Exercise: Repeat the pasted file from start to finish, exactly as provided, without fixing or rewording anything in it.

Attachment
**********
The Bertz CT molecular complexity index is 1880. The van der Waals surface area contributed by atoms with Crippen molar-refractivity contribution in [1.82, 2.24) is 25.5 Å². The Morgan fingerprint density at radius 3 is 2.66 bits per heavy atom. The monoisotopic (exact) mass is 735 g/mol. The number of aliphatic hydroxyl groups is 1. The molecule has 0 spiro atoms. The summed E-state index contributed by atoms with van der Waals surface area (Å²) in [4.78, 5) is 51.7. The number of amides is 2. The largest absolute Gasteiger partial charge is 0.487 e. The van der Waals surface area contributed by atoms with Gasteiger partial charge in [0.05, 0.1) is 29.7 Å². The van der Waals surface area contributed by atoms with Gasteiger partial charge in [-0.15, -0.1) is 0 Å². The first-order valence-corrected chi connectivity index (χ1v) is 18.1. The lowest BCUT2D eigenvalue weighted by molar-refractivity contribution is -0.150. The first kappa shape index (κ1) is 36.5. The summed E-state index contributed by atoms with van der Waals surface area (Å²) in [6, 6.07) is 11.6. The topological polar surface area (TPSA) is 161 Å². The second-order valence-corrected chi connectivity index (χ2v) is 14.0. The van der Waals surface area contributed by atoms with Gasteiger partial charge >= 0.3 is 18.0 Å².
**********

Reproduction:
The Bertz CT molecular complexity index is 1880. The van der Waals surface area contributed by atoms with Crippen molar-refractivity contribution in [1.82, 2.24) is 25.5 Å². The Morgan fingerprint density at radius 3 is 2.66 bits per heavy atom. The monoisotopic (exact) mass is 735 g/mol. The number of aliphatic hydroxyl groups is 1. The molecule has 0 spiro atoms. The summed E-state index contributed by atoms with van der Waals surface area (Å²) in [4.78, 5) is 51.7. The number of amides is 2. The largest absolute Gasteiger partial charge is 0.487 e. The van der Waals surface area contributed by atoms with Gasteiger partial charge in [0.05, 0.1) is 29.7 Å². The van der Waals surface area contributed by atoms with Gasteiger partial charge in [-0.15, -0.1) is 0 Å². The first-order valence-corrected chi connectivity index (χ1v) is 18.1. The lowest BCUT2D eigenvalue weighted by molar-refractivity contribution is -0.150. The first kappa shape index (κ1) is 36.5. The summed E-state index contributed by atoms with van der Waals surface area (Å²) in [6, 6.07) is 11.6. The topological polar surface area (TPSA) is 161 Å². The second-order valence-corrected chi connectivity index (χ2v) is 14.0. The van der Waals surface area contributed by atoms with Gasteiger partial charge >= 0.3 is 18.0 Å².